Rob: Yeah. So, I know I’ve mentioned this on the podcast before because it was a book that was referred to us by Jereshia Hawk. It’s called The Road Less Stupid. It is easily one of the best business books that I’ve ever read. And it’s not your typical business book. It’s literally full of hundreds and hundreds of questions to ask yourself about the different areas of a business. It’s a little bit more corporate than freelance, but I think the questions, 80% of the questions apply to the business that you and I are building together and certainly to freelance businesses.
So, it’s an amazing book or resource. It’s one that you and I, we’ve talked about possibly sending it out to all of our Think Tank members, just because I’m so enamored by it. And I owe that introduction to this book from Jereshia. So, thanks to her.
I recently finished reading up, Ready, Fire, Aim, which is another book given to us by a mentor. Todd Brown recommended that to us, and again, a great book about starting a business and how to try out ideas in a business in order to find out if they’re going to be decent products, whether they’ll be successful, how to manage teams around a business that starts and produces lots of different products. So, that one’s pretty good.
And then, something that’s completely not business related, there used to be a publication called Story, which was just, I won’t call it a magazine, because it’s more like they’d sent a book out. It’s about a 140 page, looks like a notebook sized thing about once a quarter, and it’s just full of short stories. And I subscribed to that all through the ’90s. So, I’ve got, I don’t know, 30 or 40 of these down in my basement.
And I recently started picking them up and I’m just going to read a short story every day. I don’t know that it’ll improve my writing at all. But some of them are fun stories, some interesting writers who are just getting started in the ’90s, who are now world famous. People like Amy Blum and others. And so, started reading that, just as entertainment as well. But most of my time is focused on books more like The Road Less Stupid.
Kira: And that’s a wrap for my questions. I feel like that wasn’t as painful, right, as you thought?
Rob: No, the real pain is happening in 10 weeks when we sit down, turn the tables and I get to ask you all of the questions about it. How long it took you to fall in love with your husband? That kind of stuff. It’s going to be really good.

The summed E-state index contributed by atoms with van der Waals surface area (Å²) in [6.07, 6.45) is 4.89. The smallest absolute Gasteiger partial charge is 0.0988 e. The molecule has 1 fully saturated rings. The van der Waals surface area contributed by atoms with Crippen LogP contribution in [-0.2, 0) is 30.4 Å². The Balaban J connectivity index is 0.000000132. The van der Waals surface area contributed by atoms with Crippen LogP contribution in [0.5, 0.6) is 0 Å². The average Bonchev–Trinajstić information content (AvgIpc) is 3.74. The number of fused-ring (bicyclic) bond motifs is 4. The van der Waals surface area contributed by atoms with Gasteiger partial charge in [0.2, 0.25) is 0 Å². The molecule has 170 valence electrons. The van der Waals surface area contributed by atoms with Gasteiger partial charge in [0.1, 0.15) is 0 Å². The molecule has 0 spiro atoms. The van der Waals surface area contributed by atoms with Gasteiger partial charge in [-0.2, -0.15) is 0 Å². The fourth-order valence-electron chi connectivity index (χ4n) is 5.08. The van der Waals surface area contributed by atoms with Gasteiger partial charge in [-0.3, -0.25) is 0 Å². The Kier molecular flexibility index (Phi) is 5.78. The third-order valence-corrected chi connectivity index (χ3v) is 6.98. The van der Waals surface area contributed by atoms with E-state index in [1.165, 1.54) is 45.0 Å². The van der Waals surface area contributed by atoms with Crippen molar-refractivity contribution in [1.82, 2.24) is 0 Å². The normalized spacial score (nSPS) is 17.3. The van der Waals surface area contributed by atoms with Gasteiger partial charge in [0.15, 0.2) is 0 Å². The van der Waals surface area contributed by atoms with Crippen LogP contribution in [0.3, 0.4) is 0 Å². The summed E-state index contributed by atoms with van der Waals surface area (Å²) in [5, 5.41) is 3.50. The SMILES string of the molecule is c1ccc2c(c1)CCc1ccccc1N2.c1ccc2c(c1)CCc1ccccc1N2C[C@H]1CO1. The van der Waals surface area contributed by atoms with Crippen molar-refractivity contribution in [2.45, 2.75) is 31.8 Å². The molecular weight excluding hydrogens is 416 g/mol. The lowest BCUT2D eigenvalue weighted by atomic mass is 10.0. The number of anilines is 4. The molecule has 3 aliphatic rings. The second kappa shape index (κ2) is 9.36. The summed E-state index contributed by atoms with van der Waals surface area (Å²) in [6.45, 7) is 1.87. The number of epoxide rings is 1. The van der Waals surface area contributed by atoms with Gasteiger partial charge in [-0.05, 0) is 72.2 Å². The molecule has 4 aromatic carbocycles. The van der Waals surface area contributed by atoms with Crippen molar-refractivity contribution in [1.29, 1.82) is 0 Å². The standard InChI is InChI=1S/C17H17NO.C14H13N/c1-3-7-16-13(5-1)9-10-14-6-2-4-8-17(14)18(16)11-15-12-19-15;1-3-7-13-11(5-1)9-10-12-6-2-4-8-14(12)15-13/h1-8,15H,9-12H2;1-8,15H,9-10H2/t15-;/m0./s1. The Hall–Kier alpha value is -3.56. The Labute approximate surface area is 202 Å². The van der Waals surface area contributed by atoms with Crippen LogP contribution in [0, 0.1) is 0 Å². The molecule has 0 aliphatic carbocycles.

Kira: Oh, my gosh. No, I’m already cringing. I’m not doing it. I’m just not doing it. Thank you, Rob, for going along with this and going along with many things and like, “Oh, we should do this.” I had fun. And there are more questions I can ask you, but we’ll save that for episode, I don’t know, maybe 300.
Rob: Here’s what we can do. We’ll turn the tables on Kira in 10 weeks for episode, what will it be, 270, 280, somewhere in there. If you want me to ask Kira about the same questions, romantic questions about her husband.
Kira: I asked one romantic question.
Rob: If you want me to ask a question like that, leave a review on the podcast and let me know. I’m going to check and I’ll see. And if I get at least two people who leave a review and say, yes, ask Kira, then we’ll dive into it. If I get nobody, then you’re going to be safe, Kira. So, we’re going to let the audience decide.
Kira: They don’t want to know.
Rob: Let’s see. We’ll find out.
Kira: Let them decide. But also remember, I sent you the questions ahead of time, you were prepared. I only asked you one romantic question.
Rob: Yeah, it’d be fair.
Kira: I think I was very respectful. So, just remember to reciprocate that.
Rob: We will be fair. But yes, if you want me to ask those questions, drop a review at iTunes or at Apple Podcasts and let us know that you liked the show. Let me know that you want me to ask those questions and we will make it happen. That’s the end of this episode of The Copywriter Club Podcast. The intro music was composed by copywriter and songwriter Addison Rice. The outro is composed by copywriter and songwriter David Muntner.
If you’ve enjoyed what you’ve heard, please visit Apple Podcasts and leave a review of the show. And if you’re ready to invest in yourself and your copywriting business and finally achieve your goals, visit the copywriterthinktank.com. So, if you want more ideas, Think Tank.
Kira: Took us five years to figure that out. Okay. All right. Thank you. And where can we go to learn more about The Copywriter Club, Rob?
Rob: Thecopywriterclub.com or join us in the free Facebook group, Facebook The Copywriter Club. Listen to more episodes of this podcast wherever it is that you got this episode in your earbuds.